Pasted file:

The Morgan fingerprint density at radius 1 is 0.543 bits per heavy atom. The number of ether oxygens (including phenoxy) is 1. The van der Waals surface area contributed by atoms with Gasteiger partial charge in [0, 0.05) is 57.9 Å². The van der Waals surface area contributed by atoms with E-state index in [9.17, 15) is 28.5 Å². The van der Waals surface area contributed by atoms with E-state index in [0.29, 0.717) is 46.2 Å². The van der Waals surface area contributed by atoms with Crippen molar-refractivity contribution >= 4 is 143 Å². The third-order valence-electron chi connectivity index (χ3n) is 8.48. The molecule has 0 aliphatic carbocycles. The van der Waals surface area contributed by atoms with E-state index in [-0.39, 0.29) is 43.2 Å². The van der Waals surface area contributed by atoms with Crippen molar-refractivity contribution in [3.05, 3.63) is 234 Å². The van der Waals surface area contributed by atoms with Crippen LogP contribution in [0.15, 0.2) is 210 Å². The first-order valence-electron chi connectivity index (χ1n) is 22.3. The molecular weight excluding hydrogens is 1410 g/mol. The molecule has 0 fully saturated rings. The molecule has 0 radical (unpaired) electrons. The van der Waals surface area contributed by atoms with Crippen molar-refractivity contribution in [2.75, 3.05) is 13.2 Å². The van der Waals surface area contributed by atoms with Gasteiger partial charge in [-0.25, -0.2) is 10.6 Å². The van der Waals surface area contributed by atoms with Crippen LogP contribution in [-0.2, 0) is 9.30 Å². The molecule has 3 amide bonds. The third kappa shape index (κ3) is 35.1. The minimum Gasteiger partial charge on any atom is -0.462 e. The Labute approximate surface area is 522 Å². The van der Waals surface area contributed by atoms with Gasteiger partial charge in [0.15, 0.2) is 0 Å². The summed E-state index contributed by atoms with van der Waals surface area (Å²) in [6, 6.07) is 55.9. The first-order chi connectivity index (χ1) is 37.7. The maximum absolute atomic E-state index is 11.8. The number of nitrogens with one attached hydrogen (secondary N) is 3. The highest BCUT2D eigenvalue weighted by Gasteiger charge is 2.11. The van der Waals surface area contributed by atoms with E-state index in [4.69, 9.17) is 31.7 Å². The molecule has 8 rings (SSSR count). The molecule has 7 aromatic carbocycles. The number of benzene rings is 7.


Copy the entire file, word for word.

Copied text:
The Morgan fingerprint density at radius 1 is 0.543 bits per heavy atom. The number of ether oxygens (including phenoxy) is 1. The van der Waals surface area contributed by atoms with Gasteiger partial charge in [0, 0.05) is 57.9 Å². The van der Waals surface area contributed by atoms with E-state index in [9.17, 15) is 28.5 Å². The van der Waals surface area contributed by atoms with E-state index in [0.29, 0.717) is 46.2 Å². The van der Waals surface area contributed by atoms with Crippen molar-refractivity contribution >= 4 is 143 Å². The third-order valence-electron chi connectivity index (χ3n) is 8.48. The molecule has 0 aliphatic carbocycles. The van der Waals surface area contributed by atoms with E-state index in [-0.39, 0.29) is 43.2 Å². The van der Waals surface area contributed by atoms with Crippen molar-refractivity contribution in [3.05, 3.63) is 234 Å². The van der Waals surface area contributed by atoms with Crippen LogP contribution in [0.15, 0.2) is 210 Å². The first-order valence-electron chi connectivity index (χ1n) is 22.3. The molecular weight excluding hydrogens is 1410 g/mol. The molecule has 0 fully saturated rings. The molecule has 0 radical (unpaired) electrons. The van der Waals surface area contributed by atoms with Crippen molar-refractivity contribution in [2.75, 3.05) is 13.2 Å². The van der Waals surface area contributed by atoms with Gasteiger partial charge in [-0.25, -0.2) is 10.6 Å². The van der Waals surface area contributed by atoms with Crippen LogP contribution in [-0.2, 0) is 9.30 Å². The molecule has 3 amide bonds. The third kappa shape index (κ3) is 35.1. The minimum Gasteiger partial charge on any atom is -0.462 e. The Labute approximate surface area is 522 Å². The van der Waals surface area contributed by atoms with Gasteiger partial charge in [0.15, 0.2) is 0 Å². The summed E-state index contributed by atoms with van der Waals surface area (Å²) in [6, 6.07) is 55.9. The first-order chi connectivity index (χ1) is 37.7. The maximum absolute atomic E-state index is 11.8. The number of nitrogens with one attached hydrogen (secondary N) is 3. The highest BCUT2D eigenvalue weighted by Gasteiger charge is 2.11. The van der Waals surface area contributed by atoms with E-state index in [4.69, 9.17) is 31.7 Å². The molecule has 8 rings (SSSR count). The molecule has 7 aromatic carbocycles. The number of benzene rings is 7.